After the 1920s, fires fed by record high fuel loads packed enough heat to penetrate cool air layers and push average maximum temperatures up by about 2 degrees. Before the deadly fire trend began in the 1920s, Observatory Hill never got into the 40s.
Research shows that super hot bushfires bring heatwaves and the appearance of Global Warming. This weather and bushfire data disprove Green claims that Global Warming is to blame for increasingly catastrophic bushfires. Scientists claiming that weather charts show global warming are ignoring vital raw data about the sequences of events. A careful look at the charts and bushfire databases in fact show that while they burn, the last 92 years of super fires can even overide the effects of natural cycles of cooling in the Southern Hemisphere. I discovered this after I lost confidence in claims to scientific expertise of Green policy that made it almost impossible to reduce fuel loads, causing so much suffering.
Green agenda had put “Mother Nature” at the helm as a de facto bushfire manager. Taking so many lives and leaving vast tracts of drought stricken dead forest, Ms Nature was proving a bit of a psycho. In my fieldwork for a PhD in bushfire management I had already found that it can be quite mild when bushfires start, but if they can become deadly, firefronts will put out 1600 deg C across a kilometre or more so firefighters sweat like waterfalls to save homes and lives. Feeling a great sense of urgency to get the truth out to bring life and environment saving change, I delved the archives at Sydney Harbor’s Observatory Hill, one of our oldest weather stations. Conclusively, over the last 92 years, super fires burnt for a day or more before the mercury hit the 40s. Before super fires began in the 1920s, Observatory Hill never got over 38.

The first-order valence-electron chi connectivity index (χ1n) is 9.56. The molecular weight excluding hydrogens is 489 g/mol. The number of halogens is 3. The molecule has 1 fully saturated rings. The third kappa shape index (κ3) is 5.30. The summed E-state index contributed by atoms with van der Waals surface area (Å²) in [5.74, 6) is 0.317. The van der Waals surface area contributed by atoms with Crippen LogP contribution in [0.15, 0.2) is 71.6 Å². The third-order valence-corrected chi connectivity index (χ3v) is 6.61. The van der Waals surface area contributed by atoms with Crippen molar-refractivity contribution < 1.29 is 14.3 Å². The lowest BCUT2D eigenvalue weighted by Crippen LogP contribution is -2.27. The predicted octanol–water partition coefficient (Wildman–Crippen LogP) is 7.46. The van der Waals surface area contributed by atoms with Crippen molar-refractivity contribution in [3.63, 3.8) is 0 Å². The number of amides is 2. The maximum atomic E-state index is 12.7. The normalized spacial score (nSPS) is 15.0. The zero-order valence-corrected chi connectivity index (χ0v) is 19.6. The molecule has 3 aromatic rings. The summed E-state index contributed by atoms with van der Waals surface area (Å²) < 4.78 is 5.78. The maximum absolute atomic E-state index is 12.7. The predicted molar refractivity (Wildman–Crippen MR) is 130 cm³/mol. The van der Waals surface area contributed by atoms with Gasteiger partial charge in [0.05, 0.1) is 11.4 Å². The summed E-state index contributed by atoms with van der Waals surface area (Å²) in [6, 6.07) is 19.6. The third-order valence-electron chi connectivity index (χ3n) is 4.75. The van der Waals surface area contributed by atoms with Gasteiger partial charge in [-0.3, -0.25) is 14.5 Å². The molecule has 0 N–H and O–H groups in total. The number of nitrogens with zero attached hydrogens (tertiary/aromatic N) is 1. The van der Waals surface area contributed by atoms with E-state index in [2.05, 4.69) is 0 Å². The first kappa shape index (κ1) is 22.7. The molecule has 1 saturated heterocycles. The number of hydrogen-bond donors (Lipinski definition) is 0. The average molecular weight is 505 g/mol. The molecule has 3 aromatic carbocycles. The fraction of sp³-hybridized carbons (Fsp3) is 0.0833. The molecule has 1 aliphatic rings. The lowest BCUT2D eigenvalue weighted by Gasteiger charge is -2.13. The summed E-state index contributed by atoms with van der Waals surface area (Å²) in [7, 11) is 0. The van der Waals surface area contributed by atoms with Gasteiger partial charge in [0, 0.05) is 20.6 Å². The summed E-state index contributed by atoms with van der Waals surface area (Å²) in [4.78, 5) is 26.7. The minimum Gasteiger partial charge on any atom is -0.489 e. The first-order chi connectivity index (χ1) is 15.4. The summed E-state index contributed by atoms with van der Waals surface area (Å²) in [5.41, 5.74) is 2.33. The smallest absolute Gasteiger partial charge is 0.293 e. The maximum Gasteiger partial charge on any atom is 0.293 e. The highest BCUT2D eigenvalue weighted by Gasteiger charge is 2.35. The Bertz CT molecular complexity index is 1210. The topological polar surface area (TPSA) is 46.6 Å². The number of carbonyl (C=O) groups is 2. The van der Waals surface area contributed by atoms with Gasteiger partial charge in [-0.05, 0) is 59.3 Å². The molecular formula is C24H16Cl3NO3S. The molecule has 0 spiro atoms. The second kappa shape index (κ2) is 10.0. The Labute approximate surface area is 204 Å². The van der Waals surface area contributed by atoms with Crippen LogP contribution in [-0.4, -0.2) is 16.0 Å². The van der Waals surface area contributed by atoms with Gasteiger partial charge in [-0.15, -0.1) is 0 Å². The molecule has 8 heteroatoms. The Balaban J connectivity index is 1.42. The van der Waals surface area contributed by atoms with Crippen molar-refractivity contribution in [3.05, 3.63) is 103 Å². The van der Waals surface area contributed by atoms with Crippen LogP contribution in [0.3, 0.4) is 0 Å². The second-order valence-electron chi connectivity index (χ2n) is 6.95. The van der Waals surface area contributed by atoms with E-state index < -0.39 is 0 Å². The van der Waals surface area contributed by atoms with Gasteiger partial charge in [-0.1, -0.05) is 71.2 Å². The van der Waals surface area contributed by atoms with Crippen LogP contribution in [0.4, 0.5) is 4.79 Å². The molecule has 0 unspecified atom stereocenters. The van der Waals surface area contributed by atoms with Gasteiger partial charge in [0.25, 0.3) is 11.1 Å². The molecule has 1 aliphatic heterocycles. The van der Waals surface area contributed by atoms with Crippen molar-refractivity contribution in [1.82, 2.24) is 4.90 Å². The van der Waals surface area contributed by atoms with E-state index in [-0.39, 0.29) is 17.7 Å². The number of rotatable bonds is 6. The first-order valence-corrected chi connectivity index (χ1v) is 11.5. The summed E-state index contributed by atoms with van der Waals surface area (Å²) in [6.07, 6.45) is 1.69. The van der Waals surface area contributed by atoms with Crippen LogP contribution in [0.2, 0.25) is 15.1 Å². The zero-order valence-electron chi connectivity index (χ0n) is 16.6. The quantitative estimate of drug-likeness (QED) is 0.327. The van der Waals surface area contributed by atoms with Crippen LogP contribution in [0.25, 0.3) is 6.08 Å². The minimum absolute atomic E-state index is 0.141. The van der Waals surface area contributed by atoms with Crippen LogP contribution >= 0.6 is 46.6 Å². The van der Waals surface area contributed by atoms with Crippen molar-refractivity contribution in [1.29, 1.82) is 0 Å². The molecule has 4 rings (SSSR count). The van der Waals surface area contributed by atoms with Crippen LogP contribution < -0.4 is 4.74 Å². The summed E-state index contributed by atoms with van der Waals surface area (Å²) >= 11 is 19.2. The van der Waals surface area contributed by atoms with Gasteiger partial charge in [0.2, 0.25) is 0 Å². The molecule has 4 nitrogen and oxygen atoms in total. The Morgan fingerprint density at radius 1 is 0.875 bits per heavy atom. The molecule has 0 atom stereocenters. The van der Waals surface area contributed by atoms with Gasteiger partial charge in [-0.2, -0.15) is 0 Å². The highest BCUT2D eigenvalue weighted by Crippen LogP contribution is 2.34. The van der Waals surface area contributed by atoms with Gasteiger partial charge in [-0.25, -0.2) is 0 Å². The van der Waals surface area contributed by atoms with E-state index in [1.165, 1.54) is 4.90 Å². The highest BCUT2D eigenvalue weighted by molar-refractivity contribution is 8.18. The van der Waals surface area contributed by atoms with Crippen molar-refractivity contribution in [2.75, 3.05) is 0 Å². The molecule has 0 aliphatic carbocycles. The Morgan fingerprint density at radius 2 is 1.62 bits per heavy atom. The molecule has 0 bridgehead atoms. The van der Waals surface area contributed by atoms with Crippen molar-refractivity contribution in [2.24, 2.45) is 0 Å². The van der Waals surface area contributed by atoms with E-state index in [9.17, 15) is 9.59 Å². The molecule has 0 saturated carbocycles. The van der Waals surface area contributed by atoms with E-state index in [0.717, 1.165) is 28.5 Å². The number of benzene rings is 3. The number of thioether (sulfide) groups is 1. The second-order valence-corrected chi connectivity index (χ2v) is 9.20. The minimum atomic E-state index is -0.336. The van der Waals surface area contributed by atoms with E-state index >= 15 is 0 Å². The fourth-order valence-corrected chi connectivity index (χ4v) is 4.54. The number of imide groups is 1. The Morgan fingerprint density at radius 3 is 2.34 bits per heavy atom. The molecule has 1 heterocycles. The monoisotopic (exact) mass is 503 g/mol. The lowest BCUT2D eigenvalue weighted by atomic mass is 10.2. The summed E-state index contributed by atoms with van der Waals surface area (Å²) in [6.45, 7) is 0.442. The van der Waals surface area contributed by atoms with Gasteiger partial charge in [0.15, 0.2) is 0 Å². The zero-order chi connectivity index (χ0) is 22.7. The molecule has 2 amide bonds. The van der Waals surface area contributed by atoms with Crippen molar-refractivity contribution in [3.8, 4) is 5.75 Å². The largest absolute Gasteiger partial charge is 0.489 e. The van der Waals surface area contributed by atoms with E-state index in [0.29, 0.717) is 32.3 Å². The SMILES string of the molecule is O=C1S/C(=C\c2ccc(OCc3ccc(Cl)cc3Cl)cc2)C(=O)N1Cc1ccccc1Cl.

Beginning at 1859, Observatory Hill’s first entry, it took me a day and a half to read through years’ of daily maximum temperatures. I listed dates it hit 40 or more and compared them with bushfire databases. Dangerous bushfires further inland were always burning a day or more before the temperature rose into the 40s. Volumes of CSIRO research make it possible to predict that fires fed by record high fuel loads would pack enough heat to penetrate cool air layers. New levels of fuel loads burnt with new intensity because new policy changes were making it difficult to cool burn and graze. This policy was ratified by legislation in 1919 and the rash of intense fires began, fed by new accumulations of fuel.
The graph above does not show the highest annual maximum temperatures reached, only annual averages. I could not get my computer to crunch the Excel spreadsheet of data from the Bureau of Meteorology of annual maximum temperatures from 1859 to present at Observatory Hill – too much for a MacbookPro to handle. But the Bureau of Meteorology has a powerful computer that can do annual maximum averages. The bureau will graph annual maximum temperatures for a fee and of course as a whistleblower, that is out my income range. You can see from above the annual maximum average temperature jump in the 1920s.
Another point to make which strikes a chord with the warming, Greenie, CO2 debate is that research by Phil Cheney, David Packham and Roger Underwood shows that low impact burnoffs are carbon neutral whereas post -1920s intense fires release enormous amounts of carbon into the atmosphere – 30% or more of Australia’s carbon emissions, depending on the amount of hot fires in a year. Indigenous Australians in the Northern Territory and WA are paid to burnoff and the leaseholders (mining companies) claim carbon credits because cool burning buffers drought/heatwave/flood/storm cycles.
Christine Finlay PhD Bushfire Management, BA Hons Disaster Management